By Colleen Slevin, The Associated Press
A bipartisan group of eight Colorado district attorneys on Thursday unveiled online data dashboards providing information to the public on the cases they prosecute, including the racial and economic status of defendants and the kinds of sentences handed down for them.
The effort is part of a trend among more prosecutors nationally to provide more transparency to the public about how the criminal justice system works and also help them address any racial and economic disparities after first identifying them in the numbers. The data is taken from internal case management systems and then analyzed in a way that can be understood by prosecutors and the general public.
District attorneys in cities including Philadelphia and Chicago and parts of California are among those that have started to use data dashboards — interactive collections of graphs and tables showing the data — to promote transparency, said Seleeke Flingai a senior researcher at Vera Institute for Justice. The research and policy organization has provided technical assistance to help district attorney offices use data to change policies affecting racial disparities and mass incarceration but was not involved in Colorado’s project. Flingai was not aware of any other statewide effort to share such data other than Colorado’s.
Some jurisdictions have gone farther than just providing the summaries shown on data dashboards. Philadelphia’s district attorney’s office publishes reports interpreting the data on specific issues and offering solutions, Flingai said. Chicago’s top prosecutor, who was among the first prosecutors to use data, Kim Foxx, also makes raw data available so people can analyze it for what they are looking for, said Mona Sahaf, deputy director of Vera’s Reshaping Prosecution program.
John Kellner, the top prosecutor in the 18th Judicial District in Denver’s southern suburbs, said he became interested in exploring more prosecution data after discovering more white teens were being put into diversion programs than Black teens because the Black teens tended to live in Aurora, where the municipal court did not provide a diversion option as municipal courts in other parts of the district did.
“Disparity does not necessarily equal discrimination but you want to understand why we have disparate results,” he said.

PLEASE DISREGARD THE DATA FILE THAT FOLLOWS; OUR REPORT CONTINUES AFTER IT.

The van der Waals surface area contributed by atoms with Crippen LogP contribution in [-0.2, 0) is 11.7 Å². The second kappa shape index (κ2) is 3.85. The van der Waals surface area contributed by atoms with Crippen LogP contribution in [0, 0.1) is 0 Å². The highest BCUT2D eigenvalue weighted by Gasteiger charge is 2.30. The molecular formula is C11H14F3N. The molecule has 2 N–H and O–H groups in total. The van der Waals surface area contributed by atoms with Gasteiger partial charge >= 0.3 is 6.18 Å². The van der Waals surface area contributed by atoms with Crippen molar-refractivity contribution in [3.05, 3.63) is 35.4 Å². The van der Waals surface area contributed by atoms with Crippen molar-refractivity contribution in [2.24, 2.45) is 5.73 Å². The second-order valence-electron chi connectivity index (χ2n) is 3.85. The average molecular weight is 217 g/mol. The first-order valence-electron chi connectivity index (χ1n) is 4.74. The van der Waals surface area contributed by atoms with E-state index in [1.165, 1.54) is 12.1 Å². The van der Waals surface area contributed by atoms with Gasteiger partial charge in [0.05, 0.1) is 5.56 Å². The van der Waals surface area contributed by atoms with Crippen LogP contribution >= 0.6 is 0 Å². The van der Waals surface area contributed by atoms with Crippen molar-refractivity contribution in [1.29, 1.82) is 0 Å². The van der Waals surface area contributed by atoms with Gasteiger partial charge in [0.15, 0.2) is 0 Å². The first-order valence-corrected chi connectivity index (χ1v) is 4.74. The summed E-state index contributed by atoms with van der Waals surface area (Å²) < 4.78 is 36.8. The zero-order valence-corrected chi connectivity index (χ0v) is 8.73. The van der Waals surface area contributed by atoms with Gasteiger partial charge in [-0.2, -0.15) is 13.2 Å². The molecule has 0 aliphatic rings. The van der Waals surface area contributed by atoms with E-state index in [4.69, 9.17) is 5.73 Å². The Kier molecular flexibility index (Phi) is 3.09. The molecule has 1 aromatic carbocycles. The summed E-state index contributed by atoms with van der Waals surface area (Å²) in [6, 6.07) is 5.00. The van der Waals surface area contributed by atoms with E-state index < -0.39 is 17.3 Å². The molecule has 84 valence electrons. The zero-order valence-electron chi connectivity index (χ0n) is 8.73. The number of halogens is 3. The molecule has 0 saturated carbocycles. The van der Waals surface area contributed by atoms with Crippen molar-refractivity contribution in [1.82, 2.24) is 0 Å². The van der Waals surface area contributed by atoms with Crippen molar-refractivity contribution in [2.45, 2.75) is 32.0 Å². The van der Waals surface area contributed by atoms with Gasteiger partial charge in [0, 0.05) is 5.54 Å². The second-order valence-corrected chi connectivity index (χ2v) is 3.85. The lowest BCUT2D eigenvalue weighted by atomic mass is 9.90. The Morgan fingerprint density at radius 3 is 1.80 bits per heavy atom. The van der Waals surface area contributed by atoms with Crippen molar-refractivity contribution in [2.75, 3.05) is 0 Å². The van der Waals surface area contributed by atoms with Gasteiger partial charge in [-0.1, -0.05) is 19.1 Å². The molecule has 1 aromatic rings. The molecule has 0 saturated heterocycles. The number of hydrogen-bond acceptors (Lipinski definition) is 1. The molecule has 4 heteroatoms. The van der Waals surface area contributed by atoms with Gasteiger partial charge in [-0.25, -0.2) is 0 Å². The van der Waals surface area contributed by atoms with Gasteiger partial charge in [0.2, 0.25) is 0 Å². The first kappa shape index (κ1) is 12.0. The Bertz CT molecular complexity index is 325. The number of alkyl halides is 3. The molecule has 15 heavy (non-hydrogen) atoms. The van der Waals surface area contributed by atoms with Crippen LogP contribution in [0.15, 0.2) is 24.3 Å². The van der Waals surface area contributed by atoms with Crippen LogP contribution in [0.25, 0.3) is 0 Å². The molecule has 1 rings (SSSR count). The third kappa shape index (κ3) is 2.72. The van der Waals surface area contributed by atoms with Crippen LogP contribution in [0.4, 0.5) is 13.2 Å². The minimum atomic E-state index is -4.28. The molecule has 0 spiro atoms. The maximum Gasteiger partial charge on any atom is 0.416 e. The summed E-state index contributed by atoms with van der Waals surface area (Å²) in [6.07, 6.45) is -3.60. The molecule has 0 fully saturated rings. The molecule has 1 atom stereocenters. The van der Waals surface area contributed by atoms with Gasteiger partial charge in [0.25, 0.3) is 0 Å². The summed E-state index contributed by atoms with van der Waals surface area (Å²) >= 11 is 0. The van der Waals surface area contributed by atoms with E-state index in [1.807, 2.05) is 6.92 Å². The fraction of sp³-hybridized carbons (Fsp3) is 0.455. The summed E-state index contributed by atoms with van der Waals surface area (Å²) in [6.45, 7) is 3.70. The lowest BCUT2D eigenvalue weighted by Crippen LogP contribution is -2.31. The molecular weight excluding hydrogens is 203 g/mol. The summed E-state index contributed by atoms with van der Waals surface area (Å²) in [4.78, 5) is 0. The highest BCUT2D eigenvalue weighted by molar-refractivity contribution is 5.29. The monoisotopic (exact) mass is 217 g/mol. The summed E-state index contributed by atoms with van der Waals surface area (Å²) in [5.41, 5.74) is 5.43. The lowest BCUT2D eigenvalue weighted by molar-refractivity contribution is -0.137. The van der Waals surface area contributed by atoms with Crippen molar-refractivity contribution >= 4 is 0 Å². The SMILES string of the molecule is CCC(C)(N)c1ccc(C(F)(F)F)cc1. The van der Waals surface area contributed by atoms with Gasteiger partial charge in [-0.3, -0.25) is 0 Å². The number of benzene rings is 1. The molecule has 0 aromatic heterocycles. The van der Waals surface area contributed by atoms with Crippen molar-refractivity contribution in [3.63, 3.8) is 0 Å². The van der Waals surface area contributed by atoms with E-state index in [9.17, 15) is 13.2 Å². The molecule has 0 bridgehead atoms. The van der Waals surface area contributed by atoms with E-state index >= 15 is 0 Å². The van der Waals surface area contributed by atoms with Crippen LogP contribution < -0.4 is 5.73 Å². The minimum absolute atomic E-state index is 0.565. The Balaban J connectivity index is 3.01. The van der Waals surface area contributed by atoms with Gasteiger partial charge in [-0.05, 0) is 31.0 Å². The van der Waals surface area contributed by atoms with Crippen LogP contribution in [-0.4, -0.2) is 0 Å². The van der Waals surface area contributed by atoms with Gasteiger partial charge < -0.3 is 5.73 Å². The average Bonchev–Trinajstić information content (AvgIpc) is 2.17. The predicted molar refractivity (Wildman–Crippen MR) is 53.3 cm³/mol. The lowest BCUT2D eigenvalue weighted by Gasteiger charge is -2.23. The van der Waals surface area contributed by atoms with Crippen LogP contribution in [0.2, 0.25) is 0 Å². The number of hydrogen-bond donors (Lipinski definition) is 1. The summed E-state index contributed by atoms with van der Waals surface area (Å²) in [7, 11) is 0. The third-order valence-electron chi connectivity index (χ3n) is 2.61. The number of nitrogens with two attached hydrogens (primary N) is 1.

Kellner, the Republican candidate for Colorado attorney general in November’s election, said he is also hoping following data can help prosecutors in his district focus on the biggest offenders in the growing problem of auto thefts there.
Denver District Attorney Beth McCann said prosecutors are “swimming upstream” against a fundamental mistrust of government and need to work to earn the public’s trust, especially from communities of color after a tough on crime approach led to mass incarceration while not offering enough help to marginalized people.
“Our collective challenge is to use this data to understand our work and apply to improve public safety and the criminal justice system,” said McCann, a Democrat who describes herself as a progressive prosecutor.
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Colorado’s voluntary pilot program to analyze the data and post the dashboards was done with the help of the Prosecutorial Performance Indicators Project, a joint effort led by researchers at Loyola University Chicago and Florida International University, and the Colorado Evaluation and Action Lab at the University of Denver.
Next, Colorado’s other 14 district attorneys will be asked if they would also like to participate, said Lauren Gase, a senior researcher and project director at the Colorado lab. Researchers will also be taking a deeper look into racial data, she said.